But one thing has always stayed the same for me: Being curious about the world, and then telling the stories I find along the way.

And when you are curious, there's no end to the stories you will find.

My friend Steve Bell put it this way, in the context of songwriting.

When people compliment him on the songs he writes, he demurs, telling them that the songs are all out there—he just bumps into them because he has his antennae up.

Similarly, good communicators are people who have their antennae up. They can’t help bumping into stories, no matter where they go—because stories are everywhere.

Of course, having good skills is also important, especially at a time when the way people receive information is changing so fast.

But just knowing how to use the latest technology isn’t enough. I have met skilled communicators who turn out pedestrian work.

The best communicators, in my opinion, are the ones who see stories that others don't. They have their antennae up all the time.

They are always alert and alive to the story ideas that are all around them; they can't stop looking for them.

After finding the stories, they need to know the best ways to tell them. That's where skill comes in.

But it all starts with curiosity, so you can use your skills to tell the stories you find. 

One of the best quotes about the role of technology versus storytelling comes from famed American journalist Edward R. Murrow.

Murrow, who died in 1965, never got to see how computers changed the way we communicate. He never knew about something called the Internet.

But he saw enough to know what they could—and couldn’t—do.

Said Murrow:

The newest computer can merely compound, at speed, the oldest problem in the relations between human beings, and in the end the communicator will be confronted with the old problem, of what to say and how to say it.

That, and how to be, and stay, curious. 

Image above from The Hans India. 

Sunday, August 19, 2018

Pink Gorilla Suits, or Getting Media Attention for Charity Runs, Walks and Whatever

A friend wrote recently to ask for advice about raising money for cancer research.

His children were planning a run in a local park to raise funds in memory of their child—my friend’s grandchild—who had died of a brain tumor.

He wanted to know: How could he get media attention for the run to raise funds for other children and parents in the same situation?

After expressing sympathy for the loss of his grandchild, I told him the truth: It would be very hard.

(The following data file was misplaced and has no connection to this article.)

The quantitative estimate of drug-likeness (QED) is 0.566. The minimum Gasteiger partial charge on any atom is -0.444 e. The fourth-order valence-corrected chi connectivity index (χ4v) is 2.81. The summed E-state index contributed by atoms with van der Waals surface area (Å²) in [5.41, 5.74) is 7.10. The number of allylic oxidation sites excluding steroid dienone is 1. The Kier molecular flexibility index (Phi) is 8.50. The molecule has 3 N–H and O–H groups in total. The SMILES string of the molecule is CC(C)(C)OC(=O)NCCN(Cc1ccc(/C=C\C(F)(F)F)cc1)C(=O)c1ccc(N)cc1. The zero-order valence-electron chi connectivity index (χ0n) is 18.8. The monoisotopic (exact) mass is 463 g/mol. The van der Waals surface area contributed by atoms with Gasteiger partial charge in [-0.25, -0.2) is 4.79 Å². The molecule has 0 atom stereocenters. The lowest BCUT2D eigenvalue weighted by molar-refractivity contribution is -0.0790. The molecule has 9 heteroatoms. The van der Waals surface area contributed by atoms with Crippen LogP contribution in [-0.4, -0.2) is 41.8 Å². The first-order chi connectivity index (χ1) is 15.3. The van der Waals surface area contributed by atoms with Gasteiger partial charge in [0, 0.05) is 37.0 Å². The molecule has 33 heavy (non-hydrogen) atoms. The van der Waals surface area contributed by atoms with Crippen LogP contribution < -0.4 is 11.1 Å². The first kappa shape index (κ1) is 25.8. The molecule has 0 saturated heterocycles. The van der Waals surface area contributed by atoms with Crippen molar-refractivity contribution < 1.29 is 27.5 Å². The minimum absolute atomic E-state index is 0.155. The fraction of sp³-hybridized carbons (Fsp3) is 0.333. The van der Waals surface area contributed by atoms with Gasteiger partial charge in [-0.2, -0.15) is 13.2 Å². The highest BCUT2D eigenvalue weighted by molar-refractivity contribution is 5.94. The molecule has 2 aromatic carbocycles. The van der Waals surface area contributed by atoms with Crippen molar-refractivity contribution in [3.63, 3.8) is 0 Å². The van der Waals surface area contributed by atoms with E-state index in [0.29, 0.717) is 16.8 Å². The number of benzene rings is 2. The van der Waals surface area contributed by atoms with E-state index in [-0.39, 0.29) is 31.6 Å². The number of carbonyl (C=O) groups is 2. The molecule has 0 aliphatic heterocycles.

The best way, I said, would be to tell the story of the grandchild, or what his loss meant to the parents, or about others facing the same thing.

But even then, it would be tough.

It’s not that the media are jaded, or don’t want to help people raise funds for good causes for things like this.

It’s just that there’s so many of them. It’s impossible for the media to cover them all.

I know; as a columnist for the Winnipeg Free Press, I get e-mails from people who want me to write about their fundraising efforts of various kinds.

There just isn’t enough time or space to write about every one.

Ever since Terry Fox tried to run one-legged across Canada in 1980, there have been multiple runs, walks, rollerbladings and whatever else across the country, or in most any locality.

All of them are well-meaning, done for the best and most altruistic purposes.

And all of them want media attention.

Frankly, it’s impossible for the media to do that, especially considering the downsizing that has occurred at most media outlets lately.

A gimmick helps, like the man who is rollerblading from Manitoba to the Pacific Ocean in a pink gorilla suit.

(Although the publicity didn’t necessarily help in this particular case, since reporters also discovered he has been charged with fraud—not exactly a stirring endorsement for someone who wants you to donate to their cause.)

As for cross-country charity walks, runs and whatever, not only are they hard to do and get media attention for, they often fail to raise as much funds as hoped.

This was addressed by the National Post in 2017.

In an article titled Why your noble plan to cycle or run across Canada for charity is probably a bad idea, author Tristin Hopper notes that some of these efforts fail to even cover expenses.

A cross-Canada marathon “remains lodged in the Canadian psyche as a noble and surefire way to support a cause, but it can be one of the least efficient ways to generate money for charity,” he writes.

In many cases, participants “would have generated more cash for their cause if they’d just stayed put, gotten an entry-level construction or resource job and donated the paycheque to charity.”

Which raises another important point; the media is wary of lending its support to charitable causes today—they don't want to be accused of promoting efforts that defraud donors.